Now some fresh pickings from the Political Grapevine:
Europe and Israel
European nations have called on Hezbollah to release the two Israeli soldiers whose kidnapping provoked Israel's military strikes on the terror group's home country of Lebanon, but they've saved their harshest words for Israel itself.
French Foreign Minister Philippe Douste-Blazy condemned Israel's attacks as "a disproportionate act of war," while Greece called on Israel to stop the use of "excessive and pointless force." And current European Union president Finland says the "imposition of an air and sea blockade on Lebanon cannot be justified," adding that Israel's "actions, which are contrary to international humanitarian law, can only aggravate the vicious circle of violence and retribution, and cannot serve anyone's legitimate security interests."
North Korean Threat
Americans are more concerned than ever about the North Korean threat after multiple missile tests last week, but they're unsure how to deal with the rogue nation.
A new North Korea poses a real national security threat to the U.S. — and another 62 percent say the country is more of a threat after the launch, despite the missiles failure. Forty-two percent say they're most concerned about the North Korea selling its missiles to terrorists.
But while 68 percent of Americans say the administration should give diplomacy a chance to work, 67 percent say the U.S. shouldn't trust any agreements it makes with North Korea, and 46 percent say a toughly worded U.N. resolution would be no help in preventing North Korea from developing its weapons program.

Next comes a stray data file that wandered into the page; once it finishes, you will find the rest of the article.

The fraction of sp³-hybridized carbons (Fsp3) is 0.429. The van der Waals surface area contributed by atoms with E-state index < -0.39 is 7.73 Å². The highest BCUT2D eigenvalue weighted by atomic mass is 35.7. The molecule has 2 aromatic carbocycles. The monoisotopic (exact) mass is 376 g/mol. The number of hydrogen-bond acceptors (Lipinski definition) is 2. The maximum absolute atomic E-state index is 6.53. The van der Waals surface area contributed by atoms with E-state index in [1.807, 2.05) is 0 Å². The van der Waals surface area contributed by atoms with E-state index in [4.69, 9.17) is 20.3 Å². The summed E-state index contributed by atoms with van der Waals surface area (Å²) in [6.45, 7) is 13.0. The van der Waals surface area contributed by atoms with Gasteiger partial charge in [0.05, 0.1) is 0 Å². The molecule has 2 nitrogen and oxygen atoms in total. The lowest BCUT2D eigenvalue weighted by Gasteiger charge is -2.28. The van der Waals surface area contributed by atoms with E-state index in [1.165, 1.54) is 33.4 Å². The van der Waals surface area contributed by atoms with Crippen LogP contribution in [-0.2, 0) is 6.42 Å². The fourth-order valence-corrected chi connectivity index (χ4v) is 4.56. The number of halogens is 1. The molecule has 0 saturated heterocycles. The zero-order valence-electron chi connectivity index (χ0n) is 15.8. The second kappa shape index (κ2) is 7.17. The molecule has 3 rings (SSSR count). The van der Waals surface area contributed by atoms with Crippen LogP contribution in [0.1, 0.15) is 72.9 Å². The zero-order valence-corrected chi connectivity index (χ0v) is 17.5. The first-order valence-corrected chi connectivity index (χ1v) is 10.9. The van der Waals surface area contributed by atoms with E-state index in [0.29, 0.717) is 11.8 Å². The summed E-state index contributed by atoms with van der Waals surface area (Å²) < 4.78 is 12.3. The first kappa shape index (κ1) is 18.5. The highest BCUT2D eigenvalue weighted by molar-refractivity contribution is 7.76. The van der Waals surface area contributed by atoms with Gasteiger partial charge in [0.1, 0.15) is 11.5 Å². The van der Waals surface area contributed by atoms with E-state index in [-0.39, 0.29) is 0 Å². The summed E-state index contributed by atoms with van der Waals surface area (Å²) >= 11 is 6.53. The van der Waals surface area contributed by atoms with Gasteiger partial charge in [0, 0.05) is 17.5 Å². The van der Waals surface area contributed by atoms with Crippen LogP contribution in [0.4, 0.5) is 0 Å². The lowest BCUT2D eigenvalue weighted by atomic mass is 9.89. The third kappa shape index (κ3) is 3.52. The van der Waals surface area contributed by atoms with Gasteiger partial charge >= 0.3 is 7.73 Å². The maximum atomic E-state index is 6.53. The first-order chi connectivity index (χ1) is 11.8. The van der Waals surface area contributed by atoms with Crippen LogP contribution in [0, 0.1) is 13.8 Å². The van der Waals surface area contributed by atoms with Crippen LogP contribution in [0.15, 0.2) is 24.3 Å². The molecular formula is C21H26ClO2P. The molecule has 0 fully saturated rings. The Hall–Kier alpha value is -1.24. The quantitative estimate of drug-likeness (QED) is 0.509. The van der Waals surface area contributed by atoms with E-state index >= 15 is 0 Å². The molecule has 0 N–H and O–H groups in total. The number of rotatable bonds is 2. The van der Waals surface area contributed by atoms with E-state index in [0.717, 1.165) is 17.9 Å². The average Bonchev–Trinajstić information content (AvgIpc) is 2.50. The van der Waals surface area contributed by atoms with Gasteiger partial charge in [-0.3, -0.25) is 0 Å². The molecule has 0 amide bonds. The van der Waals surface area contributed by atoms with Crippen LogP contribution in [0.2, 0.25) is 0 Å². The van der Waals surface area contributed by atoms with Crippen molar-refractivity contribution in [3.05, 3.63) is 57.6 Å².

Peeved Over Praise?
The news side of the Wall Street Journal, whose editorial approach is similar to other mainstream outlets, is steamed at the paper's conservative editorial writers for praising its handling of that secret program to track terrorist finances.
An editorial last week noted that reporter Glenn Simpson received the story from treasury officials, who offered him the same declassified information that The New York Times had obtained from its sources because they felt Simpson would write a straighter story.
But the New York Observer reports that news staffers think the piece made Simpson sound like an administration lackey, noting that Simpson was actually working on the same story for months. The staff is drafting a letter of protest to managing editor Paul Steiger asking him to reject the editorial page's endorsement.
Sixty-one percent of French citizens have forgiven soccer star Zinedine Zidane for headbutting an Italian player in the crucial waning moments of the World Cup final — even if it cost France the title.
But as far as Iran is concerned, there was nothing to forgive. The head of that country's external relations committee has sent a letter to Zidane congratulating him for his "logical" reaction and "timely" defense against an alleged insult to his "human and Islamic" identity and a headline in one Iranian paper called the outburst the retiring player's "Proud Farewell."
Zidane, meanwhile, has apologized for the incident on French TV, but at the same time says he doesn't regret his violent act.
—FOX News Channel's Aaron Bruns contributed to this report.